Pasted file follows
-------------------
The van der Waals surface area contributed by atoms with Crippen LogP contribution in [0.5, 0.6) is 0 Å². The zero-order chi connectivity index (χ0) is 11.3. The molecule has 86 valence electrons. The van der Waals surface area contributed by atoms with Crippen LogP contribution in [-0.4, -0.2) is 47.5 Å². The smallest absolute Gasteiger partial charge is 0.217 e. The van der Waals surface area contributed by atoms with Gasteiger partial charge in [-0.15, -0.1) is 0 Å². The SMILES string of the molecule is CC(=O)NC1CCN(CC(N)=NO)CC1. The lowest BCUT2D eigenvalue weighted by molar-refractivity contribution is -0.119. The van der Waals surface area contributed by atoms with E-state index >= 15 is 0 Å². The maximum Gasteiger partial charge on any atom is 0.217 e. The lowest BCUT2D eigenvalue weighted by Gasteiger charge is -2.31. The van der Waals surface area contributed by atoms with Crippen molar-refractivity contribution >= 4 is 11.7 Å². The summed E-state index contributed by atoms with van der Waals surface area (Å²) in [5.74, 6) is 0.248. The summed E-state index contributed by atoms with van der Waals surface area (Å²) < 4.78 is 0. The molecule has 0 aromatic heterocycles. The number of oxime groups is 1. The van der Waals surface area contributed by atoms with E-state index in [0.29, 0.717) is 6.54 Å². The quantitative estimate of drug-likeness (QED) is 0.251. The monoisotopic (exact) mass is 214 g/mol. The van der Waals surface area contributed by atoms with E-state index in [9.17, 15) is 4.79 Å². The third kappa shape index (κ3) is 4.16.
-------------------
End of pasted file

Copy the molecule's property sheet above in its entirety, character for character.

The van der Waals surface area contributed by atoms with Crippen LogP contribution in [0.5, 0.6) is 0 Å². The zero-order chi connectivity index (χ0) is 11.3. The molecule has 86 valence electrons. The van der Waals surface area contributed by atoms with Crippen LogP contribution in [-0.4, -0.2) is 47.5 Å². The smallest absolute Gasteiger partial charge is 0.217 e. The van der Waals surface area contributed by atoms with Gasteiger partial charge in [-0.15, -0.1) is 0 Å². The SMILES string of the molecule is CC(=O)NC1CCN(CC(N)=NO)CC1. The lowest BCUT2D eigenvalue weighted by molar-refractivity contribution is -0.119. The van der Waals surface area contributed by atoms with E-state index >= 15 is 0 Å². The maximum Gasteiger partial charge on any atom is 0.217 e. The lowest BCUT2D eigenvalue weighted by Gasteiger charge is -2.31. The van der Waals surface area contributed by atoms with Crippen molar-refractivity contribution >= 4 is 11.7 Å². The summed E-state index contributed by atoms with van der Waals surface area (Å²) in [5.74, 6) is 0.248. The summed E-state index contributed by atoms with van der Waals surface area (Å²) < 4.78 is 0. The molecule has 0 aromatic heterocycles. The number of oxime groups is 1. The van der Waals surface area contributed by atoms with E-state index in [0.29, 0.717) is 6.54 Å². The quantitative estimate of drug-likeness (QED) is 0.251. The monoisotopic (exact) mass is 214 g/mol. The van der Waals surface area contributed by atoms with E-state index in [9.17, 15) is 4.79 Å². The third kappa shape index (κ3) is 4.16.